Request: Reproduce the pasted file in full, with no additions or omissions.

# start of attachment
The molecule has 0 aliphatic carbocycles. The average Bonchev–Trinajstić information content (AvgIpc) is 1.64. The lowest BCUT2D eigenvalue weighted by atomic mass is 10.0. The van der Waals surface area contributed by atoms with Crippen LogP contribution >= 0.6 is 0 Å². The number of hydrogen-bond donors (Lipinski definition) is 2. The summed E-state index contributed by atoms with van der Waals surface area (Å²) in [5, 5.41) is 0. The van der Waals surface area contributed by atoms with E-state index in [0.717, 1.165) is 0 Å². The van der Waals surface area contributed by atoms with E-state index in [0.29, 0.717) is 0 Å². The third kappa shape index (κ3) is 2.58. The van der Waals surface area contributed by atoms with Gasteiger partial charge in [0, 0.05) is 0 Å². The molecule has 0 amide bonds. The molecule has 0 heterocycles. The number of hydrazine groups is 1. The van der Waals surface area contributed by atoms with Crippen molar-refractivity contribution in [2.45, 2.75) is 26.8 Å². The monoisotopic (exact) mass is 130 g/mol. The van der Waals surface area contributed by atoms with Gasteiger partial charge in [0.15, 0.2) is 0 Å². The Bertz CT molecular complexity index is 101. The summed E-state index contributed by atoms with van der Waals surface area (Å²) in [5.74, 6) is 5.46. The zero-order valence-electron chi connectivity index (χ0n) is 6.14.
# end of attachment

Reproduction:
The molecule has 0 aliphatic carbocycles. The average Bonchev–Trinajstić information content (AvgIpc) is 1.64. The lowest BCUT2D eigenvalue weighted by atomic mass is 10.0. The van der Waals surface area contributed by atoms with Crippen LogP contribution >= 0.6 is 0 Å². The number of hydrogen-bond donors (Lipinski definition) is 2. The summed E-state index contributed by atoms with van der Waals surface area (Å²) in [5, 5.41) is 0. The van der Waals surface area contributed by atoms with E-state index in [0.717, 1.165) is 0 Å². The van der Waals surface area contributed by atoms with E-state index in [0.29, 0.717) is 0 Å². The third kappa shape index (κ3) is 2.58. The van der Waals surface area contributed by atoms with Gasteiger partial charge in [0, 0.05) is 0 Å². The molecule has 0 amide bonds. The molecule has 0 heterocycles. The number of hydrazine groups is 1. The van der Waals surface area contributed by atoms with Crippen molar-refractivity contribution in [2.45, 2.75) is 26.8 Å². The monoisotopic (exact) mass is 130 g/mol. The van der Waals surface area contributed by atoms with Gasteiger partial charge in [0.15, 0.2) is 0 Å². The Bertz CT molecular complexity index is 101. The summed E-state index contributed by atoms with van der Waals surface area (Å²) in [5.74, 6) is 5.46. The zero-order valence-electron chi connectivity index (χ0n) is 6.14.